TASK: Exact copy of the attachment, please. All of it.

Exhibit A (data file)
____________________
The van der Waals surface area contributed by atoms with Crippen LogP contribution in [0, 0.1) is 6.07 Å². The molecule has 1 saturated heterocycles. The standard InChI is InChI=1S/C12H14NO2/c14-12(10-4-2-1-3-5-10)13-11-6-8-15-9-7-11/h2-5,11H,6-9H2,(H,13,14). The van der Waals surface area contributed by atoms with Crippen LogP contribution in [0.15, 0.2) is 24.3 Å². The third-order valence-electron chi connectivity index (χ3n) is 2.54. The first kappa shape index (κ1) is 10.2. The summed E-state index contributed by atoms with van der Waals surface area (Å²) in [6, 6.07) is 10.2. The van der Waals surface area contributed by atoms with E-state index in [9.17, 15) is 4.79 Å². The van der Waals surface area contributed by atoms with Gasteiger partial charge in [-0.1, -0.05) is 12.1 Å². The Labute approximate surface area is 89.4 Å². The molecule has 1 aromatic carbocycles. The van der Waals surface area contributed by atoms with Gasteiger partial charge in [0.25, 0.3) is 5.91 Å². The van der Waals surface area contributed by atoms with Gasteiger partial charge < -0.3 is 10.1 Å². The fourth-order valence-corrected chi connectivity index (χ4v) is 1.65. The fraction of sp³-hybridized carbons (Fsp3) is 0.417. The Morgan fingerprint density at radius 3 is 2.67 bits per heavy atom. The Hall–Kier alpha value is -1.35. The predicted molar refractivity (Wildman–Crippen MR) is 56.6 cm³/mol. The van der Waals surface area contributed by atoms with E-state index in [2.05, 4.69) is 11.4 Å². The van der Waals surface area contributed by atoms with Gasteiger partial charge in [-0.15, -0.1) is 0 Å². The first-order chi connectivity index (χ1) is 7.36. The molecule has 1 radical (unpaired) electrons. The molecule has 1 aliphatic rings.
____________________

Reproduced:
The van der Waals surface area contributed by atoms with Crippen LogP contribution in [0, 0.1) is 6.07 Å². The molecule has 1 saturated heterocycles. The standard InChI is InChI=1S/C12H14NO2/c14-12(10-4-2-1-3-5-10)13-11-6-8-15-9-7-11/h2-5,11H,6-9H2,(H,13,14). The van der Waals surface area contributed by atoms with Crippen LogP contribution in [0.15, 0.2) is 24.3 Å². The third-order valence-electron chi connectivity index (χ3n) is 2.54. The first kappa shape index (κ1) is 10.2. The summed E-state index contributed by atoms with van der Waals surface area (Å²) in [6, 6.07) is 10.2. The van der Waals surface area contributed by atoms with E-state index in [9.17, 15) is 4.79 Å². The van der Waals surface area contributed by atoms with Gasteiger partial charge in [-0.1, -0.05) is 12.1 Å². The Labute approximate surface area is 89.4 Å². The molecule has 1 aromatic carbocycles. The van der Waals surface area contributed by atoms with Gasteiger partial charge in [0.25, 0.3) is 5.91 Å². The van der Waals surface area contributed by atoms with Gasteiger partial charge < -0.3 is 10.1 Å². The fourth-order valence-corrected chi connectivity index (χ4v) is 1.65. The fraction of sp³-hybridized carbons (Fsp3) is 0.417. The Morgan fingerprint density at radius 3 is 2.67 bits per heavy atom. The Hall–Kier alpha value is -1.35. The predicted molar refractivity (Wildman–Crippen MR) is 56.6 cm³/mol. The van der Waals surface area contributed by atoms with E-state index in [2.05, 4.69) is 11.4 Å². The van der Waals surface area contributed by atoms with Gasteiger partial charge in [-0.15, -0.1) is 0 Å². The first-order chi connectivity index (χ1) is 7.36. The molecule has 1 radical (unpaired) electrons. The molecule has 1 aliphatic rings.